Punch Card Investing Lessons from Charlie Munger

Punch Card Investing Lessons from Charlie Munger
By Nick (Charlie Munger) [CC BY 2.0], via Wikimedia Commons

“I could improve your ultimate financial welfare by giving you a ticket with only twenty slots in it so that you had twenty punches representing all the investments that you got to make in a lifetime. And once you’d punched through the card, you couldn’t make any more investments at all. Under those rules, you’d really think carefully about what you did and you’d be forced to load up on what you’d really thought about.” Charlie Munger and Buffett did caveat their investing method with a disclaimer. If you want to concentrate your bets, only invest in things you understand. But we can be fooled and think that we understand something, only to learn that we don’t know much about it. Buffett and Munger are very good at looking at things objectively and prevent their biases from acting up. The untamed mind of the average investor can often delude him. And it is scary to recognize that you have put a big chunk of money in a wrong idea.

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Pictured above - Charlie Munger By Nick (Charlie Munger) [CC BY 2.0], via Wikimedia Commons


In 1995 Charlie Munger gave a speech at Harvard wherein he introduced the Standard Causes of Human Misjudgment, most of which are rooted in psychological biases and habits that subconsciously influence our decision making process. They are listed below.

- Under-recognition of the power of what psychologists call ‘reinforcement’ and economists call ‘incentives.’
- Simple psychological denial.
- Incentive-cause bias, both in one’s own mind and that of ones trusted advisor, where it creates what economists call ‘agency costs.’
- This is a superpower in error-causing psychological tendency: bias from consistency and commitment tendency, including the tendency to avoid or promptly resolve cognitive dissonance. Includes the self-confirmation tendency of all conclusions, particularly expressed conclusions, and with a special persistence for conclusions that are hard-won.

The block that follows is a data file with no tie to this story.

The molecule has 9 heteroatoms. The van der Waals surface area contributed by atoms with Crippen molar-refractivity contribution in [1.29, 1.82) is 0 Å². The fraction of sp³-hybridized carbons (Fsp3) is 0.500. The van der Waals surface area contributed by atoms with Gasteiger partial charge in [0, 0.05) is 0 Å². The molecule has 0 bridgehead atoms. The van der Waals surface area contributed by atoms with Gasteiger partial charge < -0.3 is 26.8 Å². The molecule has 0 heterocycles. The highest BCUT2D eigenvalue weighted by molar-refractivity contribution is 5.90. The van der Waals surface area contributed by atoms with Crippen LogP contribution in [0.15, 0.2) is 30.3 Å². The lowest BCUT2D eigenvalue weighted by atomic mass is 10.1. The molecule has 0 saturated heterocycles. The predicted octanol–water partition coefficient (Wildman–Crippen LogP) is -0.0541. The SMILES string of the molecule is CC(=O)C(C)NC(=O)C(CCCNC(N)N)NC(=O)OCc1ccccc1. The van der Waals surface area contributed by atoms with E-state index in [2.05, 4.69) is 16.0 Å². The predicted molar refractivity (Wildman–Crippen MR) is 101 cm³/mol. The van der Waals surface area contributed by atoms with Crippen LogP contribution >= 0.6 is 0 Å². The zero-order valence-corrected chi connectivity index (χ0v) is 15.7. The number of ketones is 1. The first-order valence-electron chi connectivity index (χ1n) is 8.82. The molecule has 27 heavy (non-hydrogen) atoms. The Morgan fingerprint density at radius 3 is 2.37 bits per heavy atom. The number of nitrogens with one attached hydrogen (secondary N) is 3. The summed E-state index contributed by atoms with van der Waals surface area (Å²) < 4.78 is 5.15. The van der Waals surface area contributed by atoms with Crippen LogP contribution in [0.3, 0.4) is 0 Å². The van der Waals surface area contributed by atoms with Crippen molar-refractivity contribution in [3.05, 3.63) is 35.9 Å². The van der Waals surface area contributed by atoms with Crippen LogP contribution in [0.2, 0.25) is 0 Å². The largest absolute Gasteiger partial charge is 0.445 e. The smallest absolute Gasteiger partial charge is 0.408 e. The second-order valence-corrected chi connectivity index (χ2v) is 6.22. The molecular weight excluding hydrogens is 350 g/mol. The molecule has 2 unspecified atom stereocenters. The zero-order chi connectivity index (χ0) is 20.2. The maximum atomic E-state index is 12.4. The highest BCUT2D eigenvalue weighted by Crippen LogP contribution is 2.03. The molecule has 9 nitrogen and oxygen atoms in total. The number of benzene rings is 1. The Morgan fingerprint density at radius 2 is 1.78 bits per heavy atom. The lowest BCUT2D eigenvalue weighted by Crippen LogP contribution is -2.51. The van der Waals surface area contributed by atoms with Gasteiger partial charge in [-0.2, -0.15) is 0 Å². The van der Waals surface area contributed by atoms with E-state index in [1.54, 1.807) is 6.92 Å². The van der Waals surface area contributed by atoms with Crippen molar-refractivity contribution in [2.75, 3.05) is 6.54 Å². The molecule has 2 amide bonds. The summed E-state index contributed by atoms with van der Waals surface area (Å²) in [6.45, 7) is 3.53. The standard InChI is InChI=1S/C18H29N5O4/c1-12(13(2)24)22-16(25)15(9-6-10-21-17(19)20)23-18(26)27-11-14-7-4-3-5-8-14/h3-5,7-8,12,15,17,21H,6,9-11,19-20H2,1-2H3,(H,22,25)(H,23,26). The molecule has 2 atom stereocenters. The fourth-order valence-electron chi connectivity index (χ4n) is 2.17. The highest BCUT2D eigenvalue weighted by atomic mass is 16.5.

- Bias from Pavlovian association, misconstruing past correlation as a reliable basis for decision-making.
- Bias from reciprocation tendency, including the tendency of one on a roll to act as other persons expect.
- Now this is a lollapalooza, and Henry Kaufman wisely talked about this: bias from over-influence by social proof — that is, the conclusions of others, particularly under conditions of natural uncertainty and stress.
- Persian Messenger Syndrome
- Bias from contrast-caused distortions of sensation, perception and cognition.
- Bias from over-influence by authority.
- Bias from deprival super-reaction syndrome, including bias caused by present or threatened scarcity, including threatened removal of something almost possessed, but never possessed.
- Bias from envy/jealousy.
- Bias from chemical dependency.
- Bias from mis-gambling compulsion.
- Bias from liking distortion, including the tendency to especially like oneself, one’s own kind and one’s own idea structures, and the tendency to be especially susceptible to being misled by someone liked. Disliking distortion, bias from that, the reciprocal of liking distortion and the tendency not to learn appropriately from someone disliked.
- Bias from the non-mathematical nature of the human brain in its natural state as it deal with probabilities employing crude heuristics, and is often misled by mere contrast, a tendency to over weigh conveniently available information and other psychologically misrouted thinking tendencies on this list.
- Bias from over-influence by extra-vivid evidence.
- Mental confusion caused by information not arrayed in the mind and theory structures, creating sound generalizations developed in response to the question “Why?” Also, mis-influence from information that apparently but not really answers the question “Why?” Also, failure to obtain deserved influence caused by not properly explaining why.
- Other normal limitations of sensation, memory, cognition and knowledge.
- Stress-induced mental changes, small and large, temporary and permanent.
- Common mental illnesses and declines, temporary and permanent, including the tendency to lose ability through disuse.
- Development and organizational confusion from say-something syndrome.

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